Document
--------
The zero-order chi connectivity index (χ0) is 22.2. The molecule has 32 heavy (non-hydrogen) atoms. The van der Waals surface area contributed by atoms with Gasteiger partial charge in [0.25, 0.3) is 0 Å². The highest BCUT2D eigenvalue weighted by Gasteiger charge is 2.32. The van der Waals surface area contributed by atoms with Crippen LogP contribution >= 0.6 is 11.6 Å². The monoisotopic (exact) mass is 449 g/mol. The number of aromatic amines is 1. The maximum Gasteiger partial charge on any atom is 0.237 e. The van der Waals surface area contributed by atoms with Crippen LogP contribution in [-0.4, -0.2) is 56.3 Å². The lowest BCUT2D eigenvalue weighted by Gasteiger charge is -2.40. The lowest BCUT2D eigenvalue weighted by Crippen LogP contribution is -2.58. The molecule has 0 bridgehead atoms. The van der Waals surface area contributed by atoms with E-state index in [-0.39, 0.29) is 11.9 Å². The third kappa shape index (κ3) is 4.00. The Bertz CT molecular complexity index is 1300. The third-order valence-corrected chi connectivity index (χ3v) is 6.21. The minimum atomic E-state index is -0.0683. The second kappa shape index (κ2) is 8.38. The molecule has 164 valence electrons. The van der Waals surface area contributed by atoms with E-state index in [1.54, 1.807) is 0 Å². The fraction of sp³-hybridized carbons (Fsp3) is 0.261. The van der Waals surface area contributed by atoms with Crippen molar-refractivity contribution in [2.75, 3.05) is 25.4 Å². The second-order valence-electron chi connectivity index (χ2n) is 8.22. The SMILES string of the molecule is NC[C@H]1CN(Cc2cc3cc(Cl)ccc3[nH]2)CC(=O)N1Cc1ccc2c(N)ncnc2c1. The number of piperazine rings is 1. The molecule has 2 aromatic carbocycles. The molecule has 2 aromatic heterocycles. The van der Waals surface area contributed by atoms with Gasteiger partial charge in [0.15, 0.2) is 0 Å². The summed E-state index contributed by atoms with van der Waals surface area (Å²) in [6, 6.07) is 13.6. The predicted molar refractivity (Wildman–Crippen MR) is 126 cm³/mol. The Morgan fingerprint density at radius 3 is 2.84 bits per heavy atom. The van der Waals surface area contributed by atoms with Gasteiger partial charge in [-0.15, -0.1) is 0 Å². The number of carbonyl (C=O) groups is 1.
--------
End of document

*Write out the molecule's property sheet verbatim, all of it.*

The zero-order chi connectivity index (χ0) is 22.2. The molecule has 32 heavy (non-hydrogen) atoms. The van der Waals surface area contributed by atoms with Gasteiger partial charge in [0.25, 0.3) is 0 Å². The highest BCUT2D eigenvalue weighted by Gasteiger charge is 2.32. The van der Waals surface area contributed by atoms with Crippen LogP contribution >= 0.6 is 11.6 Å². The monoisotopic (exact) mass is 449 g/mol. The number of aromatic amines is 1. The maximum Gasteiger partial charge on any atom is 0.237 e. The van der Waals surface area contributed by atoms with Crippen LogP contribution in [-0.4, -0.2) is 56.3 Å². The lowest BCUT2D eigenvalue weighted by Gasteiger charge is -2.40. The lowest BCUT2D eigenvalue weighted by Crippen LogP contribution is -2.58. The molecule has 0 bridgehead atoms. The van der Waals surface area contributed by atoms with E-state index in [-0.39, 0.29) is 11.9 Å². The third kappa shape index (κ3) is 4.00. The Bertz CT molecular complexity index is 1300. The third-order valence-corrected chi connectivity index (χ3v) is 6.21. The minimum atomic E-state index is -0.0683. The second kappa shape index (κ2) is 8.38. The molecule has 164 valence electrons. The van der Waals surface area contributed by atoms with E-state index in [1.54, 1.807) is 0 Å². The fraction of sp³-hybridized carbons (Fsp3) is 0.261. The van der Waals surface area contributed by atoms with Crippen molar-refractivity contribution in [2.75, 3.05) is 25.4 Å². The second-order valence-electron chi connectivity index (χ2n) is 8.22. The SMILES string of the molecule is NC[C@H]1CN(Cc2cc3cc(Cl)ccc3[nH]2)CC(=O)N1Cc1ccc2c(N)ncnc2c1. The number of piperazine rings is 1. The molecule has 2 aromatic carbocycles. The molecule has 2 aromatic heterocycles. The van der Waals surface area contributed by atoms with Gasteiger partial charge in [0.15, 0.2) is 0 Å². The summed E-state index contributed by atoms with van der Waals surface area (Å²) in [6, 6.07) is 13.6. The predicted molar refractivity (Wildman–Crippen MR) is 126 cm³/mol. The Morgan fingerprint density at radius 3 is 2.84 bits per heavy atom. The van der Waals surface area contributed by atoms with Gasteiger partial charge in [-0.15, -0.1) is 0 Å². The number of carbonyl (C=O) groups is 1.